Animal cruelty is a problem in our society.
Domestic violence is a problem in our society.
But did you know the two often go hand-in-hand?
Indeed, 68% of battered women reported violence towards their animals; 87% of these incidents occurred in the presence of the women, and 75% in the presence of the children, to psychologically control and coerce them (NCADV).
Disturbed children kill or harm animals to emulate their parents’ conduct, to prevent the abuser from killing the pet, or to take out their aggressions on another victim more helpless than themselves.
So those animals that are found horribly mutilated? Animals abandoned in deserted areas or the middle of an Interstate? Animals found dead and stuffed in trash bins? Those could be beloved pets of victims of domestic violence.
It’s frightening. Also upsetting is the fact that many women remain in the home with an abuser because they don’t want to leave the animals behind. She fears what will happen to them should she leave, and she has nowhere for her beloved animals to go.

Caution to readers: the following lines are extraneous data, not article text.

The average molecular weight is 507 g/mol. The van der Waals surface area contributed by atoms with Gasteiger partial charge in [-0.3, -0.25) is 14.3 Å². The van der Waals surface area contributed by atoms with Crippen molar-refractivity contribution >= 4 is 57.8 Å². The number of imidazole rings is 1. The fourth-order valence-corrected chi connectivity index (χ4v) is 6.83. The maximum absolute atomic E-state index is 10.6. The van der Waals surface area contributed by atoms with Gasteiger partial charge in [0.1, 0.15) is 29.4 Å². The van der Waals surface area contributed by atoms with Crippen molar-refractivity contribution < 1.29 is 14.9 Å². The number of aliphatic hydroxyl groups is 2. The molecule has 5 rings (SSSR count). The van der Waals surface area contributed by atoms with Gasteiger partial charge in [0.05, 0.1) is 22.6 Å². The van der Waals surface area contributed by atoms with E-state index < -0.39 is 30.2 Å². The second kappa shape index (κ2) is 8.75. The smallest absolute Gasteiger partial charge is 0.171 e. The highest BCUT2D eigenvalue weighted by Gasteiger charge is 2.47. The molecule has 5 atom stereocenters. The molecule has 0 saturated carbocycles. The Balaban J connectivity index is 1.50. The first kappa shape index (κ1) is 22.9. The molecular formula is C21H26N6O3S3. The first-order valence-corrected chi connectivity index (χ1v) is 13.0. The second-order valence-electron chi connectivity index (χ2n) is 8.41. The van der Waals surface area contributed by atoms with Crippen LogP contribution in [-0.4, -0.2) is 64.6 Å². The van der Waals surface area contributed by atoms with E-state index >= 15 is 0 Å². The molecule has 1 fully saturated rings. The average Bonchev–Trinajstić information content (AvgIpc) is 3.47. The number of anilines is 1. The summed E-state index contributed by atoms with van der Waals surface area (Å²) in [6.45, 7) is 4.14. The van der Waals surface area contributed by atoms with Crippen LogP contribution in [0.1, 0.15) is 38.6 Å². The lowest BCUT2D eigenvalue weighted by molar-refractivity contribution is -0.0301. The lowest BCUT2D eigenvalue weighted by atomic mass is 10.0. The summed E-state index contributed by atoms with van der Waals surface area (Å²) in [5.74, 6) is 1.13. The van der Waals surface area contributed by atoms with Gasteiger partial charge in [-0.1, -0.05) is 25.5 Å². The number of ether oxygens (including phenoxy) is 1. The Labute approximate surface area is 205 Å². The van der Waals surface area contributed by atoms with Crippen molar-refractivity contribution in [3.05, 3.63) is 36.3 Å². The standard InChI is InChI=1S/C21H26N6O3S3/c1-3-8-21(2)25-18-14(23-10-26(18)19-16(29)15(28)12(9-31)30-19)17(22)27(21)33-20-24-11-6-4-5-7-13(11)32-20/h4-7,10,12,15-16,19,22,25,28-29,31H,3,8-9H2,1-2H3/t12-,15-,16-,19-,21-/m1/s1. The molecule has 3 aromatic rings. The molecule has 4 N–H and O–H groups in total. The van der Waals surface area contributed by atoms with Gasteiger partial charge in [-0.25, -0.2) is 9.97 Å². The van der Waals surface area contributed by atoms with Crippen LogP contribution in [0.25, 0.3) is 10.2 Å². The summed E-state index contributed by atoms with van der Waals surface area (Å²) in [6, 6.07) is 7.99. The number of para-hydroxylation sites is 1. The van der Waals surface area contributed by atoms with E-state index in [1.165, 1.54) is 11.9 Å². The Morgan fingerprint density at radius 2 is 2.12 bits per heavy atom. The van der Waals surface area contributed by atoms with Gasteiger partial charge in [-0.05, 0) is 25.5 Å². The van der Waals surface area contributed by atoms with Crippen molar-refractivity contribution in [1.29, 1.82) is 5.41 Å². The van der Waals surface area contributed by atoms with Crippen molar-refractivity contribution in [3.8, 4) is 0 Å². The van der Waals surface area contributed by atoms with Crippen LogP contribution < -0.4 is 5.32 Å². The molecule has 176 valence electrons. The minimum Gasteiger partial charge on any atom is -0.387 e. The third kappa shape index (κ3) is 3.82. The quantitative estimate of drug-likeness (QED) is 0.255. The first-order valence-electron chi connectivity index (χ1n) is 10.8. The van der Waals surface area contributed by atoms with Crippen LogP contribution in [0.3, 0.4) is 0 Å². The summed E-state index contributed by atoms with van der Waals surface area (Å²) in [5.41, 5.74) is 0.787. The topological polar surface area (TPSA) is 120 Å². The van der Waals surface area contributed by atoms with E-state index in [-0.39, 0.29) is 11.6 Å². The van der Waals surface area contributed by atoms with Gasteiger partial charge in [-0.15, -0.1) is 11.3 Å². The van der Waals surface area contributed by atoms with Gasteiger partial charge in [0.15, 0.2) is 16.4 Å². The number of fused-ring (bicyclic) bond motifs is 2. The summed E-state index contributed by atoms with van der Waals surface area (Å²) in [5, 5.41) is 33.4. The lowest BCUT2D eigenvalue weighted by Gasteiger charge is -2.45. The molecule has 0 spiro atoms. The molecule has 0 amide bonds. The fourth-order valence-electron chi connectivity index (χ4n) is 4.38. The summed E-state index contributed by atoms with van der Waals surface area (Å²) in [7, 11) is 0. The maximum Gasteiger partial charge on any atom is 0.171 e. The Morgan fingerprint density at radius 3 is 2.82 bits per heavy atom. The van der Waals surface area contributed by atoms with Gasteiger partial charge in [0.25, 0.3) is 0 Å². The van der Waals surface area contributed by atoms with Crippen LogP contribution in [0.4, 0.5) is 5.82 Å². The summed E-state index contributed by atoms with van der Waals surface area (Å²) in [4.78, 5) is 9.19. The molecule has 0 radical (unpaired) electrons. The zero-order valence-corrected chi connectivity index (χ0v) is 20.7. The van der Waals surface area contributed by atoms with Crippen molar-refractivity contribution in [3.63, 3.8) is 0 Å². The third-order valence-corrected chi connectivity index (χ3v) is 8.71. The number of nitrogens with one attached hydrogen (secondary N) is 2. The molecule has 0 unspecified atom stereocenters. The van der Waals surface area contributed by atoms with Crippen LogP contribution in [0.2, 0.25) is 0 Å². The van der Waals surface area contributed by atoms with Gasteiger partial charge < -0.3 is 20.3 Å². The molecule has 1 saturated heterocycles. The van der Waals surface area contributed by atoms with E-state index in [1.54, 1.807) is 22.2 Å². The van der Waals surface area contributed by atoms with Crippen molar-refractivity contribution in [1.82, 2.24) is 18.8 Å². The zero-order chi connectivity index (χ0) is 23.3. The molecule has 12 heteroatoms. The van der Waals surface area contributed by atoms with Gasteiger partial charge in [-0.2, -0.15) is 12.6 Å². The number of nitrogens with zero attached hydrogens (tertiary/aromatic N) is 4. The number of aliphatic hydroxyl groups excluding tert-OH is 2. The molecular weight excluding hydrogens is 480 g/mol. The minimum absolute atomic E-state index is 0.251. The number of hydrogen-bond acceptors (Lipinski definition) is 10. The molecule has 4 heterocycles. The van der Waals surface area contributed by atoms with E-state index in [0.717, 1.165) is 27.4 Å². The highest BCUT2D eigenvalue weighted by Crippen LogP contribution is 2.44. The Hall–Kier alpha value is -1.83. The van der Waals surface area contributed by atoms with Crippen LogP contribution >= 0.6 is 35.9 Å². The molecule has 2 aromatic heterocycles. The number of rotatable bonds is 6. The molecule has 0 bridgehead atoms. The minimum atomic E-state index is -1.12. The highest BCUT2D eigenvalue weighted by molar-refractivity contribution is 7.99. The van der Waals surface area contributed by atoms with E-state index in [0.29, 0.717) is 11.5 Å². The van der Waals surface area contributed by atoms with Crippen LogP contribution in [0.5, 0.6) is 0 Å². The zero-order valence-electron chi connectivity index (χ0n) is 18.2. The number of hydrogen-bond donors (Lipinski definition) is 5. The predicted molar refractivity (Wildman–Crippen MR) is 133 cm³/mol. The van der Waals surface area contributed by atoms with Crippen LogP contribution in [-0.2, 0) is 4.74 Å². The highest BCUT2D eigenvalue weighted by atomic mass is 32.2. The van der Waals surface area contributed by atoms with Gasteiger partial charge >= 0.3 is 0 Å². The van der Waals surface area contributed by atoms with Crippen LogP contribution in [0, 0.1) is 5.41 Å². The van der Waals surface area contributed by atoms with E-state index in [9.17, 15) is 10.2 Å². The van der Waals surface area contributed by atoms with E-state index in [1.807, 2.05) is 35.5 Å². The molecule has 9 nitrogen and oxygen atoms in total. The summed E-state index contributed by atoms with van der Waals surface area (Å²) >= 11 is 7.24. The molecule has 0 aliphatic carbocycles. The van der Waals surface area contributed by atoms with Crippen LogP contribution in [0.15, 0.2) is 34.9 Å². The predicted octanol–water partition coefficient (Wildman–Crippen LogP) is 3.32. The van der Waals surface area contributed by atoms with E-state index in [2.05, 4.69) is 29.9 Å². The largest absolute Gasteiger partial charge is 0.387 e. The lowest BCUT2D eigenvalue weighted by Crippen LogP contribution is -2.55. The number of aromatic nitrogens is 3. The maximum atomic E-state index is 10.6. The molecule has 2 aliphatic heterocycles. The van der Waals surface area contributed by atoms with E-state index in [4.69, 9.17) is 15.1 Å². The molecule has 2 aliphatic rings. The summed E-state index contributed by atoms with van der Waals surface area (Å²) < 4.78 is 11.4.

For those of us who want to see an end to animal cruelty, we must embrace the magnitude of the problem. If you want to help, here are some things you can do:
Find out if domestic violence shelters in your area provide care for pets. If not, help them find a way to get those animals cared for, perhaps through partnerships with animal rescue groups or through the community Humane Society.
If you suspect abuse in a family, offer to care for the pets if she leaves if you’re able to do so for an extended period of time.
Often victims will not talk about abuse inflicted in themselves, but will tell of abuse inflicted on a beloved animal. Start by asking about the pets.
If you work in a vet clinic and you suspect animal abuse, don’t be silent. You will help more than just the animal. You may save a human victim as well.